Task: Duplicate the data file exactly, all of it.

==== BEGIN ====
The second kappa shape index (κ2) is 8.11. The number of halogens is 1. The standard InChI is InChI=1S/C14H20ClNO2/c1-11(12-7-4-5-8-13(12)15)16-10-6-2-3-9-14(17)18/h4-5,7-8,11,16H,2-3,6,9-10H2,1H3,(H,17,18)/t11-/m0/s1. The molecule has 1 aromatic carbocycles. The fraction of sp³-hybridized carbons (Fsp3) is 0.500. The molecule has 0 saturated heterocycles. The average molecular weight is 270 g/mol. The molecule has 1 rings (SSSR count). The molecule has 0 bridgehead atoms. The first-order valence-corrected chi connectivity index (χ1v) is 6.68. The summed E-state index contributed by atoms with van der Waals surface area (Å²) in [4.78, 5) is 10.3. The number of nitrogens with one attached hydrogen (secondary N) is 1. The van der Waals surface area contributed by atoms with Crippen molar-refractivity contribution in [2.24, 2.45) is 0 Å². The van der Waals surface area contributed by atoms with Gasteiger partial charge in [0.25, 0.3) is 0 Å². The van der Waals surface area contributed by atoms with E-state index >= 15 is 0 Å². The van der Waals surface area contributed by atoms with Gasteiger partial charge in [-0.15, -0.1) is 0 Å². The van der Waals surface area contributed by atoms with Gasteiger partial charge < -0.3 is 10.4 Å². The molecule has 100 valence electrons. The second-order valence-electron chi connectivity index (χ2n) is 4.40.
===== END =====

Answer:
The second kappa shape index (κ2) is 8.11. The number of halogens is 1. The standard InChI is InChI=1S/C14H20ClNO2/c1-11(12-7-4-5-8-13(12)15)16-10-6-2-3-9-14(17)18/h4-5,7-8,11,16H,2-3,6,9-10H2,1H3,(H,17,18)/t11-/m0/s1. The molecule has 1 aromatic carbocycles. The fraction of sp³-hybridized carbons (Fsp3) is 0.500. The molecule has 0 saturated heterocycles. The average molecular weight is 270 g/mol. The molecule has 1 rings (SSSR count). The molecule has 0 bridgehead atoms. The first-order valence-corrected chi connectivity index (χ1v) is 6.68. The summed E-state index contributed by atoms with van der Waals surface area (Å²) in [4.78, 5) is 10.3. The number of nitrogens with one attached hydrogen (secondary N) is 1. The van der Waals surface area contributed by atoms with Crippen molar-refractivity contribution in [2.24, 2.45) is 0 Å². The van der Waals surface area contributed by atoms with Gasteiger partial charge in [0.25, 0.3) is 0 Å². The van der Waals surface area contributed by atoms with E-state index >= 15 is 0 Å². The van der Waals surface area contributed by atoms with Gasteiger partial charge in [-0.15, -0.1) is 0 Å². The van der Waals surface area contributed by atoms with Gasteiger partial charge < -0.3 is 10.4 Å². The molecule has 100 valence electrons. The second-order valence-electron chi connectivity index (χ2n) is 4.40.